What kind of hardware do you run it on?
I use a Toshiba Satellite laptop - an R630 to be exact. It’s a great machine, and it was a real bargain too. It has 2GB RAM - I’d love another 2GB sometime soon - a Core i3 processor, integrated Intel graphics and a Broadcom wireless chip that uses the open source drivers. Everything works out of the box with 2.6.38+, so it’s an ideal machine in my mind.
As well as all those components, it’s got a 13-inch screen, is incredibly thin and light with a 3-4 hour battery life. Since I carry it to and from work everyday, these are really important features to me.
What is your ideal Linux setup?
Just give me another 2GB RAM and I’ll be thrilled.
Will you share a screenshot of your desktop?
Sure, though there’s not a lot to see since Gnome Shell hides everything! When I’m at work I have an external monitor and keyboard connected as well, hence the strange look of the screenshot.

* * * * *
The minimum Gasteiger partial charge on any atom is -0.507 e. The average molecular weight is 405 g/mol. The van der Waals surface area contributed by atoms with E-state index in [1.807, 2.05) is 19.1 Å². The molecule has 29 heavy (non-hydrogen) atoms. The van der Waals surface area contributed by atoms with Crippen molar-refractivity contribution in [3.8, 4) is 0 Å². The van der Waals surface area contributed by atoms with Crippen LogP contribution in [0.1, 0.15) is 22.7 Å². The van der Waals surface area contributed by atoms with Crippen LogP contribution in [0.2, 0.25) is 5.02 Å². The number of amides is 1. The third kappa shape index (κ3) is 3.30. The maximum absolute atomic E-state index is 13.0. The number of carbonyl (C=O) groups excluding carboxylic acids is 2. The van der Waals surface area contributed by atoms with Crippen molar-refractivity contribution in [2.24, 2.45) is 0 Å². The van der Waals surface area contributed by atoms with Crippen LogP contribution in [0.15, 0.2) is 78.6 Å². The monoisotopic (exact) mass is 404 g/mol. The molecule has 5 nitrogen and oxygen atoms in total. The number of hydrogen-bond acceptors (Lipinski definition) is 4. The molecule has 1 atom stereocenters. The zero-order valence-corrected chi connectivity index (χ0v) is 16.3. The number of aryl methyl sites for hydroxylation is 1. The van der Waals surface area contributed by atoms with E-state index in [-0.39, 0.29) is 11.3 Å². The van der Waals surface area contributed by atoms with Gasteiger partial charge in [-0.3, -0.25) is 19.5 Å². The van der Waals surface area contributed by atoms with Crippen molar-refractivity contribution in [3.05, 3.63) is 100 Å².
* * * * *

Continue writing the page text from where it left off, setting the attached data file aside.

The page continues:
Interview conducted 9/12/11
GNOME 3.2: Who Invited Nautilus to this Environment?
So to no one’s surprise, I made the switch to OpenSUSE 12.1 on my main laptop, a Lenovo T420i.
The main reason? I fell in love with GNOME shell. Sabayon LXDE was nice, but tiny things kept creeping up, like clamz not working to unpack Amazon music. It was nothing that impacted the usability of the machine, but it was just enough to make me open to switching distros.
I’ve been reading up on GNOME 3 and one thing I didn’t pick up in my review was that OpenSUSE has a curated GNOME shell implementation. They pre-installed some GNOME extensions that have made GNOME much better. For instance, OpenSUSE uses the extension that gives shell an option to power off. They also install the GNOME tweak tool by default.
Of course, that’s a little less necessary thanks to the GNOME extensions site that recently went live as an alpha. It allows one-click extension installation (and removal) from a web interface (as long as that interface is Firefox). There are some cool extensions, but I was most interested in the one that brings back traditional alt-tab behavior (GNOME 3 lets you tab between applications, not windows. To tab through application windows, you need to use alt-`, which just wasn’t ideal for me).